Indie bites: The rise of 'casual dining' in Leeds
Leeds's restaurant scene was reportedly criticised earlier this year for its lack of Michelin stars, but chefs in the city are shrugging off any negativity by serving up its first independent food festival.
It's 1pm and popular Leeds lunch spot Cafe 164 is buzzing with hungry office workers snapping up sandwiches and fancy cans of pop.
Two of those people are Matt Dix and Simon Fogal, who are recovering from the opening weekend of Leeds Indie Food Festival (LIF), which launched at Belgrave Music Hall.
The pair spent the last year organising the inaugural event and over the last few days have celebrated its fledgling success by indulging in one of their favourite pastimes - eating and drinking like kings.
They weren't alone - about 3,000 like-minded foodies joined them at events across the city, which included a Victorian candlelit banquet, a street food festival and a night market.
"I was surprised at the numbers that turned up," says Matt over his coffee. "You're never quite sure when you start something like this how enthusiastically people will embrace it.
"It was nice to see the range of people - knowing that someone picked up a programme at Halifax swimming pool and came over for our event."
Leeds has in recent years experienced a surge in independent restaurants, cafes and bars popping up in pockets of the city previously neglected, feeding an appetite for the quirky and home-grown that only a handful of people foresaw needed satiating.
Sandinista - a stalwart of the Leeds drinking scene - has been a solid but largely solitary presence on Cross Belgrave Street since 2002, occupying the corner unit of an otherwise dingy street overlooking the inner ring road.
But it has recently welcomed a stream of new neighbours, including cocktail den, Blind Tyger, real ale house, The Social, and canteen-slash-gig space, Belgrave Music Hall.
Meanwhile Holbeck, which is trying to shake off its reputation as the city's red light district, has seen a surge in regeneration, including the opening of Northern Monk Brewery around the corner from gastro pubs The Cross Keys and The Midnight Bell.
The city has come a long way from North Bar opening its doors on New Briggate in 1997, says Matt.
"When it opened, North claimed to be the first craft beer bar in England, in that it imported beer from around the world and cared how it was kept and promoted it as an independently minded product," he says.
"Now it owns The Cross Keys and four other bars in and around Leeds. They're a good example of how the scene has evolved."
Even with the success of bars like North, there is still a risk to opening an independent business. When Belgrave moved in to a derelict nursery school building in 2013 people were sceptical, recalls Simon.
"People were saying, 'why are you opening there?' They couldn't see what that space could become. And having two kitchens that sell different things, people just didn't get it at first," he says.
"But the rise of casual dining, especially street food, really helped and it's something Leeds has done really well in the last five years."
Street food as a concept is hardly new - it's a common trade in places like Thailand and India and one that's been successfully monetised by Mexican chain Wahaca, which has a string of restaurants across London and beyond.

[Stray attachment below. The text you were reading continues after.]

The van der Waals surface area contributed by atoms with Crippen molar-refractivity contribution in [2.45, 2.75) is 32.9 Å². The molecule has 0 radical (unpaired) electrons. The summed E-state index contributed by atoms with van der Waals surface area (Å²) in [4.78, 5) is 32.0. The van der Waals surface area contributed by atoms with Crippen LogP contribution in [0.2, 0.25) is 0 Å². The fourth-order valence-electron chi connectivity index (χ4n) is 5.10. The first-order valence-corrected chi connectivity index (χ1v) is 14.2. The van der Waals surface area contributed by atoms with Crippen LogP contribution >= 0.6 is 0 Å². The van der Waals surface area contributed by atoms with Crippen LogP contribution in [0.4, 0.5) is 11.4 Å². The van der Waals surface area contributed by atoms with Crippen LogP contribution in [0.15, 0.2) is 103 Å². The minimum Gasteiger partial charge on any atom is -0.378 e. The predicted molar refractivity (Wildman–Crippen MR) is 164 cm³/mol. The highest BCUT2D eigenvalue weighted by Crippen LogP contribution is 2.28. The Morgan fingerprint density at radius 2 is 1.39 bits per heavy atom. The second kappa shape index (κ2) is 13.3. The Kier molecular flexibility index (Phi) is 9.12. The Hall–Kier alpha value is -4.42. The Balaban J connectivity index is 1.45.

But in Leeds, the appetite for the quick and cheap style of eating is a relatively recent addition to the scene.
Trinity Kitchen in the city's new shopping centre boasts an ever-changing line-up of guests, serving up everything from Punjabi dishes to fresh baked goods and salt beef sandwiches.
Others like Bundobust, Grub & Grog and Patty Smith's have all made their mark either in permanent venues or by temporarily setting up shop somewhere.
The days of buying a dodgy burger from a van at a football match are as long gone as lingering over a starter, main and dessert, says Matt.
"Increasingly, people aren't going out for four course meals and that's partly to do with street food," he explains. "People like going out for something easy and cheap."
LIF aims not only to celebrate and reflect the change in the city's cuisine culture, but to cultivate it too.
The light bulb moment for Matt and Simon came when they realised the city's official, annual food festival couldn't cater to the "little guys" who struggled to afford the cost of taking part.
"It wasn't representative of the independent scene so we decided to do something about it," says Matt.
"We asked a few of our friends whether they wanted to be involved and ended up with more than 100 events and 100 businesses on board.
"We were bowled over by the appetite for it, people were so excited."
The original six co-founders launched a fundraising campaign which raised more than £9,000 in four weeks, making the festival a community effort from the get-go.
The idea of collaboration is at the heart of the festival's ethos. As well as promoting food and drink, the two-week event also includes cookery classes, film screenings and art exhibitions.
"It's about promoting Leeds as an independent city and it works much better when it's all inter-connected," says Simon. "It's a culture that's self-supporting.
"The more they work together, the more they benefit, and if we all do well, it brings more people and tourism into the city."
Despite recent claims that Leeds's lack of Michelin star restaurants diminishes its standing as an eating destination, Simon and Matt hope LIF will put the city's food scene on the map.
"No-one in Leeds really cares we don't have a Michelin star. I would much rather have five really interesting, independent places to go eat at.
"That reflects how people eat and that's what we are trying to do. We're not trying to achieve nationwide greatness, we just want people in Leeds to have a nice, affordable tea."
Leeds Indie Food Festival runs until 24 May.